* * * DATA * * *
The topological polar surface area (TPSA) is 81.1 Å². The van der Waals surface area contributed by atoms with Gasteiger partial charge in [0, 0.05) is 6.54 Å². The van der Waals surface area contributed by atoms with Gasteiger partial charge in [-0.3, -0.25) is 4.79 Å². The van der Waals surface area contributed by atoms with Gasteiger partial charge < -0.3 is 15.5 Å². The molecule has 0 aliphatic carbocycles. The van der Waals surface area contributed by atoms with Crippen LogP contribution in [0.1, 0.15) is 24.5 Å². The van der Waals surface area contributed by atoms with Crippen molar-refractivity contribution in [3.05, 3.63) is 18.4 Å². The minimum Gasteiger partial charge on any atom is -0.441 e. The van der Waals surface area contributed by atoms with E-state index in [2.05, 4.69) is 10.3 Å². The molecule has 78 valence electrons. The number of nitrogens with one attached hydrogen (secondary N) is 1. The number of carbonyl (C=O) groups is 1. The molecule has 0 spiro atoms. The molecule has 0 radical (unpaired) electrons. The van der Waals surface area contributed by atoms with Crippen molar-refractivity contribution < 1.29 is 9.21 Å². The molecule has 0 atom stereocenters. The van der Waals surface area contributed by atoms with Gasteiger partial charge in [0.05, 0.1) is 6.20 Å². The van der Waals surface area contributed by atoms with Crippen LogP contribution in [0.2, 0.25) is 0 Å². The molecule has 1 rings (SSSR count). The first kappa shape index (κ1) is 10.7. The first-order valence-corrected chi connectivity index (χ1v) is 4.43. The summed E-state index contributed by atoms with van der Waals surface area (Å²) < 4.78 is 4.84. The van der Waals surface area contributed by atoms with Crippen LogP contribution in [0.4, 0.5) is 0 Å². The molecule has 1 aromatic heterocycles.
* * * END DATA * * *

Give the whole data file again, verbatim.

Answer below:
The topological polar surface area (TPSA) is 81.1 Å². The van der Waals surface area contributed by atoms with Gasteiger partial charge in [0, 0.05) is 6.54 Å². The van der Waals surface area contributed by atoms with Gasteiger partial charge in [-0.3, -0.25) is 4.79 Å². The van der Waals surface area contributed by atoms with Gasteiger partial charge < -0.3 is 15.5 Å². The molecule has 0 aliphatic carbocycles. The van der Waals surface area contributed by atoms with Crippen LogP contribution in [0.1, 0.15) is 24.5 Å². The van der Waals surface area contributed by atoms with Crippen molar-refractivity contribution in [3.05, 3.63) is 18.4 Å². The minimum Gasteiger partial charge on any atom is -0.441 e. The van der Waals surface area contributed by atoms with E-state index in [2.05, 4.69) is 10.3 Å². The molecule has 78 valence electrons. The number of nitrogens with one attached hydrogen (secondary N) is 1. The number of carbonyl (C=O) groups is 1. The molecule has 0 spiro atoms. The molecule has 0 radical (unpaired) electrons. The van der Waals surface area contributed by atoms with Crippen molar-refractivity contribution < 1.29 is 9.21 Å². The molecule has 0 atom stereocenters. The van der Waals surface area contributed by atoms with Gasteiger partial charge in [0.05, 0.1) is 6.20 Å². The van der Waals surface area contributed by atoms with Crippen LogP contribution in [0.2, 0.25) is 0 Å². The molecule has 1 rings (SSSR count). The first kappa shape index (κ1) is 10.7. The first-order valence-corrected chi connectivity index (χ1v) is 4.43. The summed E-state index contributed by atoms with van der Waals surface area (Å²) < 4.78 is 4.84. The van der Waals surface area contributed by atoms with Crippen LogP contribution in [0.4, 0.5) is 0 Å². The molecule has 1 aromatic heterocycles.